Cape to Cape walk

A West Australian historian is retracing the past by hiking solo on Margaret River’s Cape to Cape walk.

Ron Chapman has wanted to hike the 135km Cape to Cape Track since researching and recording the oral histories of West Australian timber towns.

This week, the former Australian Navy officer turned historian is fulfilling a dream and taking on the track solo.

But he’s enlisted Cape To Cape Explorer Tours for track transfers, home-made dinners and trail lunches, and accommodation at SurfPoint Resort.

Ron is 73 and a regular bushwalker. And he says the hiking has been challenging but rewarding.

“The diversity of the walk has been really impressive,” he says.

“You have challenges on different levels. You’ve got the beach trekking, which is hard. But you can’t rush it. You’ve got to go with it. Just a step at a time.

“Then there’s some scrambling over boulders. I’ve loved that as well.

“And then I was very impressed with the forest. There are some beautiful sections through the karri forest. You’ve got lots of shade and a nice gentle breeze.”

History and wildlife on Cape to Cape walk

Ron has also been intrigued by Margaret River’s timber and logging history. The Cape to Cape walk traverses Boranup Forest, where from 1870 huge swathes of karri trees were logged and shipped overseas.

He’s also been impressed by the wildlife encounters on the Cape to Cape walk.

“Yesterday I saw something ahead of me on the track. It turned out to be an emu with a few chicks. And that was quite remarkable. Quite interesting,” he says.

“Plus I had a wildlife encounter that I didn’t really want. For some reason magpies seem to like me. I got swooped a few times but I found the answer to that is grab an old tree branch or whatever you can find and wave it around your head.”

A helping hand on the Cape to Cape walk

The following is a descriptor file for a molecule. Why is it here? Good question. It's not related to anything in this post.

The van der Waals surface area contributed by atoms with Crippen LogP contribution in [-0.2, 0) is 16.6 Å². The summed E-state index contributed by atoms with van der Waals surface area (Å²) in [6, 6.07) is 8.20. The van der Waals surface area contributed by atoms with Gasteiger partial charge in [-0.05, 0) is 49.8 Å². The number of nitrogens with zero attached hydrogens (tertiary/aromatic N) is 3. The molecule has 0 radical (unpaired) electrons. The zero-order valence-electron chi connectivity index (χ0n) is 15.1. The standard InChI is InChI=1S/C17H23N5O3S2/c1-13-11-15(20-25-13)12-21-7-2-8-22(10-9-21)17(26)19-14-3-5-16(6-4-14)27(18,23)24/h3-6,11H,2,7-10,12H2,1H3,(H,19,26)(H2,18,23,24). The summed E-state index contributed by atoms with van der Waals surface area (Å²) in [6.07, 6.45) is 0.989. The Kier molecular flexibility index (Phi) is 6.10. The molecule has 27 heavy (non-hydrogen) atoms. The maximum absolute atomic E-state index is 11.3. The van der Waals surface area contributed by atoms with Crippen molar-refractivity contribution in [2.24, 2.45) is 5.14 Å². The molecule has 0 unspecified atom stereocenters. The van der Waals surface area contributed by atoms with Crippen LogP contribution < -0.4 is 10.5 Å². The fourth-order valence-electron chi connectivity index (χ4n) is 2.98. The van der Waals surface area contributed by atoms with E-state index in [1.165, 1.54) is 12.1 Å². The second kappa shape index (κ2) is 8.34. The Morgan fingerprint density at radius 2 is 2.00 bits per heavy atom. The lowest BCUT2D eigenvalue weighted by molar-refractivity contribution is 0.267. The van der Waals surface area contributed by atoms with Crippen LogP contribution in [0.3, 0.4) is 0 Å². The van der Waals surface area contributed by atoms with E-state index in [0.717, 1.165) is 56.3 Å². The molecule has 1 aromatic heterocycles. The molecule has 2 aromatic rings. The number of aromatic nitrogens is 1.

Cape to Cape walk

Teaming up with Cape To Cape Explorer Tours has “worked very well”, says Ron.

“I’ve done the camping stuff before but now I want a nice comfy bed each night. Getting dropped off each morning means I can take it in stages and return to the accomodation each night,” he says.

“I’m used to hiking solo. I did the Overland Track in Tasmania solo a few years ago. That was a great experience and I’m really enjoying this one too.

“I didn’t really expect the diversity of terrain. It’s a good mixture. And it’s a good mileage each day. You can tell you’ve done a decent walk but you’re not exhausted, just satisfied.”

Ron’s latest project as a historian is recording oral accounts from long-time residents in Jarrahdale, south-east of Perth.

And he hasn’t ruled out a return visit to the Cape to Cape walk.

“You can never say never. I have been very impressed with the walk itself, and the organisation of Cape To Cape Explorer Tours. It’s been brilliant. The staff have been amazing,” he says.

Ron did get one surprise though. While our freshly prepared dinners are usually cooked and need only reheating, one supplied dinner involved cooking a fillet of fish back at SurfPoint Resort’s guest kitchen. It was the first meal Ron had ever cooked himself.

“My wife knows I’m not a cook. I can do a boiled egg. Toast. That’s about it. But I cooked the fish and it was a good experience!” he says.

Good work Ron!

Cape To Cape Explorer Tours run fully guided experiences on the Cape to Cape Track. Or, for self-guided hikers like Ron, we can help with transfers, logistics and accomodation. For more information, click HERE.